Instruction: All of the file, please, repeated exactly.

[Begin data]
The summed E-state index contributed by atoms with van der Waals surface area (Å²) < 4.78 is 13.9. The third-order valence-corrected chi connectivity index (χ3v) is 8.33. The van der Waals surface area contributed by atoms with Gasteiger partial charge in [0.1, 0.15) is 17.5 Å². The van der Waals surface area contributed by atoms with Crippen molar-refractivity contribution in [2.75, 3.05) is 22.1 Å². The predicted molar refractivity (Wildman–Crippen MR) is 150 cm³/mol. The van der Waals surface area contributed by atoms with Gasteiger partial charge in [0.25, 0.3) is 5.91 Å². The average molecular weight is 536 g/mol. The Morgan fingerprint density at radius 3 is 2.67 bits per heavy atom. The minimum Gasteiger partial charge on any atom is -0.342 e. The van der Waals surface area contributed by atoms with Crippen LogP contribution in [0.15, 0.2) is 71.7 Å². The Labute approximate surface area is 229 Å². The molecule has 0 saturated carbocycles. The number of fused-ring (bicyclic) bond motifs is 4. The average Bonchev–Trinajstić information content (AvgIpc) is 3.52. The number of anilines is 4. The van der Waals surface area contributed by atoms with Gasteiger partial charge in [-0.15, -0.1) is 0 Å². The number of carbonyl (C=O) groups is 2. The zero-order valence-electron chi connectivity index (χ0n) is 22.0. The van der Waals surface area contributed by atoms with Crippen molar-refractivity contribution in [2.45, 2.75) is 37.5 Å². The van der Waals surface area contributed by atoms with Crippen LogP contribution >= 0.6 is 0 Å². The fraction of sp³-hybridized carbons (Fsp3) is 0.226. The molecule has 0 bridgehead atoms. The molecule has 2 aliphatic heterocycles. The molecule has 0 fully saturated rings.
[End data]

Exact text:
The summed E-state index contributed by atoms with van der Waals surface area (Å²) < 4.78 is 13.9. The third-order valence-corrected chi connectivity index (χ3v) is 8.33. The van der Waals surface area contributed by atoms with Gasteiger partial charge in [0.1, 0.15) is 17.5 Å². The van der Waals surface area contributed by atoms with Crippen molar-refractivity contribution in [2.75, 3.05) is 22.1 Å². The predicted molar refractivity (Wildman–Crippen MR) is 150 cm³/mol. The van der Waals surface area contributed by atoms with Gasteiger partial charge in [0.25, 0.3) is 5.91 Å². The average molecular weight is 536 g/mol. The Morgan fingerprint density at radius 3 is 2.67 bits per heavy atom. The minimum Gasteiger partial charge on any atom is -0.342 e. The van der Waals surface area contributed by atoms with Crippen LogP contribution in [0.15, 0.2) is 71.7 Å². The Labute approximate surface area is 229 Å². The molecule has 0 saturated carbocycles. The number of fused-ring (bicyclic) bond motifs is 4. The average Bonchev–Trinajstić information content (AvgIpc) is 3.52. The number of anilines is 4. The van der Waals surface area contributed by atoms with Gasteiger partial charge in [-0.15, -0.1) is 0 Å². The number of carbonyl (C=O) groups is 2. The zero-order valence-electron chi connectivity index (χ0n) is 22.0. The van der Waals surface area contributed by atoms with Crippen molar-refractivity contribution in [2.45, 2.75) is 37.5 Å². The van der Waals surface area contributed by atoms with Crippen LogP contribution >= 0.6 is 0 Å². The fraction of sp³-hybridized carbons (Fsp3) is 0.226. The molecule has 0 bridgehead atoms. The molecule has 2 aliphatic heterocycles. The molecule has 0 fully saturated rings.